South Africa has come a long way since then. Acting on the best epidemiology, current President Cyril Ramaphosa’s government moved swiftly, shutting down airports, restricting gatherings, closing the hospitality industry and public transport. The country is now in full lockdown, with the most severe restrictions on movement anywhere in the world. ‘There will be no dog-walking,’ declared the cabinet minister responsible for law and order—a shaft aimed at middle class exceptionalism.

It seems to have worked. South Africa’s arc has leveled, but only, as the head of the president’s advisory council Salim Abdool-Karim warned, to buy the country time to get ready for the longer, slower peak expected by September. Meanwhile, twenty-eight thousand public health workers are visiting homes in the suburbs and townships, screening and isolating the unwell; hospitals are preparing wards and ICUs; huge bulk-purchases of protective equipment and ventilators are arriving from China. Unlike Europe and the US, there is no condescension about calling for intelligence and equipment from China.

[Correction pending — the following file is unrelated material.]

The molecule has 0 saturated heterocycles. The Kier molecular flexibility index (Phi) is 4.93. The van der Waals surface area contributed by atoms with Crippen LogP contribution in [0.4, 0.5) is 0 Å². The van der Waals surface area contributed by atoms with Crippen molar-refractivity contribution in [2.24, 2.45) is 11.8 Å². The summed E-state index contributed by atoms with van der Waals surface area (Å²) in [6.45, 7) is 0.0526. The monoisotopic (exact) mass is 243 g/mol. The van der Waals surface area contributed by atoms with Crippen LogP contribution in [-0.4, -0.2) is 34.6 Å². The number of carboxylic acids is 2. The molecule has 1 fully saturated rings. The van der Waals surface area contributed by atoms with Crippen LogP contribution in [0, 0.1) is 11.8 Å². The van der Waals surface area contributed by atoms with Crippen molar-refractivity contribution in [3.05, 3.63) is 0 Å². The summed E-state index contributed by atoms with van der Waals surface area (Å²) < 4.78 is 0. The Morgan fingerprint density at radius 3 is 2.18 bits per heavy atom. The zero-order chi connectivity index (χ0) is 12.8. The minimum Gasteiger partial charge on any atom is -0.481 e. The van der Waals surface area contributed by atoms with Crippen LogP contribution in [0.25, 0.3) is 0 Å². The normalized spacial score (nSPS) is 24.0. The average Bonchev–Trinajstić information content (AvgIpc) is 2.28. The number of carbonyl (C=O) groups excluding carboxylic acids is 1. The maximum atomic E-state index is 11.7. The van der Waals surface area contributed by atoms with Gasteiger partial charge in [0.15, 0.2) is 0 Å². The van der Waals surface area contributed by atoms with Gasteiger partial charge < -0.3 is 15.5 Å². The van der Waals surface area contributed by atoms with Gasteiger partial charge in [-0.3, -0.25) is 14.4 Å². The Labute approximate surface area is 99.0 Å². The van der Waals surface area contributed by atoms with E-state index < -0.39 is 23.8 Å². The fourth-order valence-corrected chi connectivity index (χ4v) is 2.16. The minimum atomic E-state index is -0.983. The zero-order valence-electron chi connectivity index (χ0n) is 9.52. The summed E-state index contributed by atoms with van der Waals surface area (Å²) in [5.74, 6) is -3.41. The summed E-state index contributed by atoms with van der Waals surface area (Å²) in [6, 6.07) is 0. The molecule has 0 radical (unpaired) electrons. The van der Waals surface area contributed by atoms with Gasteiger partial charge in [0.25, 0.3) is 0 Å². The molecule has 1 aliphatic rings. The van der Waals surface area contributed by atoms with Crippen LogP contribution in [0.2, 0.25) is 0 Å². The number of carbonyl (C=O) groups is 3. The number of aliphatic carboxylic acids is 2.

The restrictions are proving successful from a medical point of view, but already there are angry scenes. People can’t work, so they’re hungry. The police are using teargas and truncheons to keep them off the streets, a situation too reminiscent of the past, so police vehicles have been stoned. With a ban on alcohol sales, bottle stores have been looted.

So we wait. The distance from Newton-on-Ouse to Simon’s Town is now measured in months, not the eleven hours it takes to fly down the corridor of the same time zone.

The Cambridge History of South African Literature By David Attwell and Derek Attridge
The Cambridge History of South African Literature By David Attwell and Derek Attridge

About The Author

David Attwell

David Attwell is Professor of English at the University of York....